“Where is the ‘Treffpunkt’ please?” A young Ukrainian on his way back home ushered me to the Meeting Point of the Train Station/Mall/young-people’s-24-7 hang-out. Ten minutes ticked slowly as I took in the ebb and flow of Swiss and internationals rushing to and from train destinations, greeting their friends with three kisses, and coming out of the underground stores with groceries, fresh-baked bread, music, and clothes. The aroma of waffle cookies drifted behind me in a sample display but I hadn’t yet recovered from my plane ride enough to lug my big suitcases over with one hand and gesticulate to abet my poor German with the other hand. Welcome to
My first roommate eventually found me and took me on a disorienting taxi-ride to my new Swiss apartment (the first of four, but that’s another story). In those initial twelve minutes, impressions from the taxi window broke almost every stereotype that I had heard of
- Switzerland is a land of rich businessman handling millions of dollars every second: the population around me on a mid-day weekday, presumably a representative sampling of Bern in general, included slightly punk/too-cool-for-you teenagers, some sparse adults in elegant suits balancing briefcases precariously on their bike racks, and mostly youth and adults in Berkeley, CA hip-casual clothes walking, biking, and riding the trams.
- Switzerland is a land of punctuality and perfect transportation: that stereotype held fast until the my visiting mother’s last Swiss train ride, ironically, when we spent an unheard-of 60minutes stock still in a hot train which stopped a few minutes from Zurich airport (thank God, we didn’t miss her plane!). As someone from a rather disorganized culture, I was amused (and understanding) with how anguished the clockwork Swiss were to see their usually dependent schedules evaporate.
- Switzerland is a made of apple-cheeked smiling Swiss faces, cows, and cheese: the first Swiss resident I met in the plane from London was a young Russian working in Ticino, the Italian-Swiss region; the second I met was the helpful Ukrainian returning home from a year of Swiss work, the third I met was my Kurdish roommate, now a Swiss citizen. I didn’t actually meet a Swiss-born and bred person until my first day of work where I met my Swiss mentor and his British-Chinese wife, my second mentor. I did however have lots of dairy (lactose-free, three HUGE cheers for COOP, whose lactose-free milk products I’m trying to import to my local grocery store), and found fields and cows (and llamas and rams!) five minutes from my fourth residence, in Wabern on the edges of
- Ah, yes, the most anxiety-inducing stereotype:
- The most unsuspected stereotype for a capital city, in my opinion: the Bernese are the slowest and most closed-minded of Swiss citizens. This turned out only half-true. The Bernese speak and act at a slower pace than even here in good ol’
My expectations of how I would interact with the Swiss and how I would experience life as a beginner Swiss epidemiologist for three months drew entirely on the stereotypes I heard, the experiences of about three Swiss people living in Houston and at the Swiss Embassy in Washington, DC (Andrea Buetler was exceedingly helpful in providing information, advice, and her own excellent analyses of Swiss vs. American culture, for which I am very grateful), and my own brief communications with my mentor, Dr. Matthias Egger, director of the ISPM, and with potential and actual roommates. I expected to encounter a quiet city with lots of nature, an extremely challenging project with information and methods almost entirely new to me, a language with which I was only mildly proficient but which I hoped to improve quickly, and people who worked to live instead of living to work as in the medical culture which surrounds me.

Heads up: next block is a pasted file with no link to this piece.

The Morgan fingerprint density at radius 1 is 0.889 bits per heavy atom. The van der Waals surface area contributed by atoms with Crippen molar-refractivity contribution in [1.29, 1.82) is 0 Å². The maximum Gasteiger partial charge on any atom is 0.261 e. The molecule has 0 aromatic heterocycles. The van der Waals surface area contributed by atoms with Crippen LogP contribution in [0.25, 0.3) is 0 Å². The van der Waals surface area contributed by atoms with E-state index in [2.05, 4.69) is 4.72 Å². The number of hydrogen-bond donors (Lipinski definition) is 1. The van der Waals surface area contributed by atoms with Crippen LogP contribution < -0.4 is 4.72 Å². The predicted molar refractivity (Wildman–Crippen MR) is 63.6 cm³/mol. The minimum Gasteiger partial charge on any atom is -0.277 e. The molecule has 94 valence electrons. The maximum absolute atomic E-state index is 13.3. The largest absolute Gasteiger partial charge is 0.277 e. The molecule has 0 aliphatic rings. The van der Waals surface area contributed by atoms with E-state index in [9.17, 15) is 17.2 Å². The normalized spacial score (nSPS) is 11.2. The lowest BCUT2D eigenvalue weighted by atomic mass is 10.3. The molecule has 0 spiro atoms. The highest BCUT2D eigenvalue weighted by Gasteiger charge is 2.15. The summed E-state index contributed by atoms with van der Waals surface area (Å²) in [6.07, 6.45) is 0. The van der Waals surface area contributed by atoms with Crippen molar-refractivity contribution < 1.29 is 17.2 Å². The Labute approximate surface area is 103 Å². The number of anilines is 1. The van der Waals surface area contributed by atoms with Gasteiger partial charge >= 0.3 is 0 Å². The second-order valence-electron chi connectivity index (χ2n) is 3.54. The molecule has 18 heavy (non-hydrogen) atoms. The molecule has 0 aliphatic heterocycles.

What I did encounter matched perhaps eighty percent of my expectations.
I expected to have consistent teaching and mentorship throughout, and I received exactly that, although more from my surprise main mentor, Nicola Low in addition to Matthias Egger, which turned out very well. Working with them as a co-author and not as the lowly medical student on the bottom rung of the medical hierarchy (which I had experienced with humbling results but not without respect for the previous three months on my medical school Surgery rotation) required self-evaluation and a change to perceive myself as a yes, new and naïve but also valuable part of the epidemiology team. I also had to change my expectations of the outcome of my three months and I counsel future mini-scholars to set realistic goals for their research including realizing that researching, analyzing, writing, submitting, reviewing, submitting again, and having your article published takes perhaps up to or more than one full year and can only be organized and started upon in three short months. Every minute in conversation with my mentors and experienced colleagues reminded me of how little I understood about the complexities of article submission and publication and of the politics and etiquette which color the research microcosm.
Perhaps Bern’s medieval charm and EuroCup host-status didn’t completely capture my heart, but the lessons I learned both about myself and more specifically about simple statistics, systematic review and meta-analysis, the world of research, the life of an epidemiologist and wonderfully the friends I made—real friends in the full Swiss sense underlying that strangely distant persistent use of “kollegin”—gave me full reason to value my three months in Bern as an excellent experience. The Institute of Social and Preventive Medicine offered me world-class epidemiology in one of the most naturally-beautiful and visitor-friendly countries in the world, and I thank the Swiss Embassy’s ThinkSwiss Scholarship Program for allowing me to make the ISPM and the multicultural and surprisingly laid-back Bernese a part of my life and identity. Hopp Schweiz!